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Friday, 22 February 2013

Up in the Air: Dissent


In the absence of a comment section, I promised I’d do dissent posts a lot more, because god knows not everyone agrees with me.

My “Up in the Air” piece resulted in a lot of interesting feedback. One of my followers on twitter, @girliest_gooner, asked:

“Your post about confronting your sexism was very honest and i'm glad you are trying to change. [but] are you really trying to change though?”

To be fair to Girliest (great name), that is an interesting question and I genuinely don’t know the answer. How do you change? As I said in previous posts, I grew up listening to gangster rap music, which isn’t the most progressive art form in the world. So what do I do, stop listening to Dr Dre?

Fortunately, Roro80 has an answer to my problem:

"Really interesting article — brave, I think. Catching yourself is the first step. The next step: consciously replacing the thought with a different thought. Then it becomes natural to think the new thought. It’s like when someone points out some annoying turn of phrase you’ve made a habit of that you didn’t realize you were even saying — first you have to notice it, then you consciously replace it, and eventually it’s gone."

Sounds like a plan.

Anyway, another reader, Dean Esmay, flat out disagreed with my reading of Up in the Air:

“The usual term for a man who’s cheating with another man’s wife is a “kept man” or “man on the side.” “Consort” and “boytoy” and “paramour” are also often used. They are frequently used in a positive and encouraging sense, especially “boytoy” and “paramour,:
The usual reaction to the man who’s cheated on is to be mocked; that’s the historical term anyway; he’s been cuckolded, poor sap, poor loser, couldn’t keep his woman happy so she had to stray.
A problem I had with this analysis is that in Up in the Air, we had no reason at all to believe that Clooney was in the habit of sleeping with other men’s wives. It’s not even hinted at. Why make any such assumption? Furthermore, there’s a much more straightforward reason to feel for him and not for the young woman who fires people for a living: he’s an old pro, he’s been at this a long long time, and at first he seems utterly ruthless but you can see hints of pain and sympathy in him from the beginning, and further, you see how utterly empty his life seems to be, and how lonely he seems to be, and how he seems to be on a path to redemption, to finding a happiness he’s never had… whereas the younger woman character is just starting out, is far more cast iron… but then she also redeems herself and quits this horrible game and goes on to something better, whereas an apparently disappointed and crushed Clooney appears to be resolving himself to a life of bitter isolation: he thought he’d found love only to be lied to, and continues this terrible life of his because he appears to have no options (or lets himself think so anyway).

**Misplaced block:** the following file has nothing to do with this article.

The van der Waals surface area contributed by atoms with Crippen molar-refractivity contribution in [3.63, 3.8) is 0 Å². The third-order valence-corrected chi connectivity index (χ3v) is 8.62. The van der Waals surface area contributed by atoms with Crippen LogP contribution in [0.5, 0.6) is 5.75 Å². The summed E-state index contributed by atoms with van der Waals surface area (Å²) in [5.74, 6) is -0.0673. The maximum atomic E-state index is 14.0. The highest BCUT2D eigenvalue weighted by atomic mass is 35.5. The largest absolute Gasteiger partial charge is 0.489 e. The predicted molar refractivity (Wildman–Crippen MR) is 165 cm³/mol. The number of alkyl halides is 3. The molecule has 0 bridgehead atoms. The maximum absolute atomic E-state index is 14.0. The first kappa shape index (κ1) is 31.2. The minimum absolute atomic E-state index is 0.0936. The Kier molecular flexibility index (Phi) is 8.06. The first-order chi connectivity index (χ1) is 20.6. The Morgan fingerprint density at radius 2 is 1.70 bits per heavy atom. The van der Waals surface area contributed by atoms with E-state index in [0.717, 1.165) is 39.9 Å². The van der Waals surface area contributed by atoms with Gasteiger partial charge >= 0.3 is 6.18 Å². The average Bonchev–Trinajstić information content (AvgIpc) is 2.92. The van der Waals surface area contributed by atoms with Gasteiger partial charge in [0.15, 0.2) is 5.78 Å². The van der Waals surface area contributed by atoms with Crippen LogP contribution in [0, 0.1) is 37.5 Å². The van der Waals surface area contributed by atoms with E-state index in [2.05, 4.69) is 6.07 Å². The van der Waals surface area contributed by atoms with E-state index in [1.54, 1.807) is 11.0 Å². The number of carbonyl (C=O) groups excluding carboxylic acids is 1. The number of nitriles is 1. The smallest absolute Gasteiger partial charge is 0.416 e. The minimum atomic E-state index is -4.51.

A further problem is the notion that we never have movies that celebrate women who cheat? Then why do we not feel hatred for Ilsa in Casablanca, even though she very clearly wants to leave her husband for Humphrey Bogart’s character Rick? We just feel sorry for them both that she stays with her husband. In fact almost no one seems to remember: this whole story is about how we want her to leave her husband for Rick, and Rick feels bad about that. She’s a cheat, but do we hate her? No, we just feel sorry for her.
Did people hate the character of Katharine Clifton in The English Patient, even though she was unambiguously an adulteress? I don’t recall much talk of that, or feeling that way. In “Unfaithful” we’re supposed to be relieved when the wife gets back together with her husband after her adulterous affair.
And nobody hated Mrs. Robinson in “The Graduate” until it became obvious that she was actually being manipulative and destructive; we don’t hate her for cheating on her husband, we hate her for what she’s doing to Dustin Hoffman’s character and life. We don’t even give a damn about her husband.
As we already know, women cheat on their husbands as often as men cheat on their wives these days, although most of the time men don’t even know it (up to 95% of the time according to some sources). In fact part of the more common sexism of today’s society is the whole notion that men are more prone to cheat (they aren’t) or that men who cheat are “celebrated” when in fact any look at popular music and movies and TV shows most frequently shows cheating men as villains, with only rare exception; indeed, in our popular culture, castrating or outright killing a man who cheats is considered high entertainment; if you want to talk about real sexism, there it is for you.”

When George Clooney’s character, Ryan, goes back to his flat, his very attractive neighbour makes an appearance. Now, for me, its strongly hinted that they had a fling or two in the past and it was likely that he ended it. That’s what makes me believe that he has been a womaniser in the past. As for the rest of the comment? I have nothing to say. Everyone reacts differently to movies. That’s the beauty of them.

Anyway, thank you for your support. Look out for three new posts next week.

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